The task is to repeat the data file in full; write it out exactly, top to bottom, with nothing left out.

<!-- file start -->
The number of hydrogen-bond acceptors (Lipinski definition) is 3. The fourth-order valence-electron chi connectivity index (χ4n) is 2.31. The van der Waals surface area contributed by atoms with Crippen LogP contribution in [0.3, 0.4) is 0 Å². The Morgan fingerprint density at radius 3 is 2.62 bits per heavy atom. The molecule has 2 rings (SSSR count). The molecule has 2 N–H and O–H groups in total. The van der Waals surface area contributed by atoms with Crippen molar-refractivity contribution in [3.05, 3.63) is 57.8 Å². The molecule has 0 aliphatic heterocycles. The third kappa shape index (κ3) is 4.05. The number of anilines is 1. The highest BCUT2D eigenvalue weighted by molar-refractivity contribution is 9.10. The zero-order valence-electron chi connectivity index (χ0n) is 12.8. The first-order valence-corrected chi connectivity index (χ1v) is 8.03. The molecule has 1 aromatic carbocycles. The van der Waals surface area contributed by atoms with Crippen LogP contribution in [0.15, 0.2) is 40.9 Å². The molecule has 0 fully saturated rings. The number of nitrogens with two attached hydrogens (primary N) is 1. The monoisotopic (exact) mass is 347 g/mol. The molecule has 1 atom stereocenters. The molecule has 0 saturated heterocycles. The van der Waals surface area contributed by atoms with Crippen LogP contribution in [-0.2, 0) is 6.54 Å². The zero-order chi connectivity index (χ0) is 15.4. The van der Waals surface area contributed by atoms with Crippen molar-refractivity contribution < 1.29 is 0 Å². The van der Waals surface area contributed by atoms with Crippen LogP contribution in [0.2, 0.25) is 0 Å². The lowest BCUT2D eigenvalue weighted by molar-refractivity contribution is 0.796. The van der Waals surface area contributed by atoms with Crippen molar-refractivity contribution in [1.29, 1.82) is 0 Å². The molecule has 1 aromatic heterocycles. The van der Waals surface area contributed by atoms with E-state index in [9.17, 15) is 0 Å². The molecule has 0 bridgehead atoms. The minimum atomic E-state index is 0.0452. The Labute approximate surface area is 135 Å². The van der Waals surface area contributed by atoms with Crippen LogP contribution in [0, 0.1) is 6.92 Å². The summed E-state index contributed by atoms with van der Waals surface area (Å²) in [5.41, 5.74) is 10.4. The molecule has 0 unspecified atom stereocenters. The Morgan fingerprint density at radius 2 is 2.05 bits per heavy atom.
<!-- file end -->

The number of hydrogen-bond acceptors (Lipinski definition) is 3. The fourth-order valence-electron chi connectivity index (χ4n) is 2.31. The van der Waals surface area contributed by atoms with Crippen LogP contribution in [0.3, 0.4) is 0 Å². The Morgan fingerprint density at radius 3 is 2.62 bits per heavy atom. The molecule has 2 rings (SSSR count). The molecule has 2 N–H and O–H groups in total. The van der Waals surface area contributed by atoms with Crippen molar-refractivity contribution in [3.05, 3.63) is 57.8 Å². The molecule has 0 aliphatic heterocycles. The third kappa shape index (κ3) is 4.05. The number of anilines is 1. The highest BCUT2D eigenvalue weighted by molar-refractivity contribution is 9.10. The zero-order valence-electron chi connectivity index (χ0n) is 12.8. The first-order valence-corrected chi connectivity index (χ1v) is 8.03. The molecule has 1 aromatic carbocycles. The van der Waals surface area contributed by atoms with Crippen LogP contribution in [0.15, 0.2) is 40.9 Å². The molecule has 0 fully saturated rings. The number of nitrogens with two attached hydrogens (primary N) is 1. The monoisotopic (exact) mass is 347 g/mol. The molecule has 1 atom stereocenters. The molecule has 0 saturated heterocycles. The van der Waals surface area contributed by atoms with Crippen LogP contribution in [-0.2, 0) is 6.54 Å². The zero-order chi connectivity index (χ0) is 15.4. The van der Waals surface area contributed by atoms with Crippen molar-refractivity contribution < 1.29 is 0 Å². The van der Waals surface area contributed by atoms with Crippen LogP contribution in [0.2, 0.25) is 0 Å². The lowest BCUT2D eigenvalue weighted by molar-refractivity contribution is 0.796. The van der Waals surface area contributed by atoms with Crippen molar-refractivity contribution in [1.29, 1.82) is 0 Å². The molecule has 1 aromatic heterocycles. The van der Waals surface area contributed by atoms with E-state index in [9.17, 15) is 0 Å². The molecule has 0 bridgehead atoms. The minimum atomic E-state index is 0.0452. The Labute approximate surface area is 135 Å². The van der Waals surface area contributed by atoms with Crippen LogP contribution in [0, 0.1) is 6.92 Å². The summed E-state index contributed by atoms with van der Waals surface area (Å²) in [5.41, 5.74) is 10.4. The molecule has 0 unspecified atom stereocenters. The Morgan fingerprint density at radius 2 is 2.05 bits per heavy atom.